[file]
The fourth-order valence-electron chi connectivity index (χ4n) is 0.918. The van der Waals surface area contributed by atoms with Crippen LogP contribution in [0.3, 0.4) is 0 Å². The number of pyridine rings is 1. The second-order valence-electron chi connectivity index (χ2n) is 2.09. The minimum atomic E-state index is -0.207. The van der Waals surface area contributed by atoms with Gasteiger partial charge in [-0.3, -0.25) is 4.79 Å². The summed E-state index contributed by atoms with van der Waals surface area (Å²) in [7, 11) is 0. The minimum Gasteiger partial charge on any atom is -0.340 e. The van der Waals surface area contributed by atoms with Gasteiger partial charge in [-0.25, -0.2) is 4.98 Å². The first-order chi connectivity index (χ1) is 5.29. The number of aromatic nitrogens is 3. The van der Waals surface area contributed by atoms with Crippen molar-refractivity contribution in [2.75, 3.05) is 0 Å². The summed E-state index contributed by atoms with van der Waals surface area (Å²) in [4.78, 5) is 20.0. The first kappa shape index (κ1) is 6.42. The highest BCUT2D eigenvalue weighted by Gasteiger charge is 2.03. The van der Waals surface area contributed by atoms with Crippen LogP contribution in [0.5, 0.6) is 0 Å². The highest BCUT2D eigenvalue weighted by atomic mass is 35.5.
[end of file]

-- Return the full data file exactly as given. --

The fourth-order valence-electron chi connectivity index (χ4n) is 0.918. The van der Waals surface area contributed by atoms with Crippen LogP contribution in [0.3, 0.4) is 0 Å². The number of pyridine rings is 1. The second-order valence-electron chi connectivity index (χ2n) is 2.09. The minimum atomic E-state index is -0.207. The van der Waals surface area contributed by atoms with Gasteiger partial charge in [-0.3, -0.25) is 4.79 Å². The summed E-state index contributed by atoms with van der Waals surface area (Å²) in [7, 11) is 0. The minimum Gasteiger partial charge on any atom is -0.340 e. The van der Waals surface area contributed by atoms with Gasteiger partial charge in [-0.25, -0.2) is 4.98 Å². The first-order chi connectivity index (χ1) is 5.29. The number of aromatic nitrogens is 3. The van der Waals surface area contributed by atoms with Crippen molar-refractivity contribution in [2.75, 3.05) is 0 Å². The summed E-state index contributed by atoms with van der Waals surface area (Å²) in [4.78, 5) is 20.0. The first kappa shape index (κ1) is 6.42. The highest BCUT2D eigenvalue weighted by Gasteiger charge is 2.03. The van der Waals surface area contributed by atoms with Crippen LogP contribution in [0.5, 0.6) is 0 Å². The highest BCUT2D eigenvalue weighted by atomic mass is 35.5.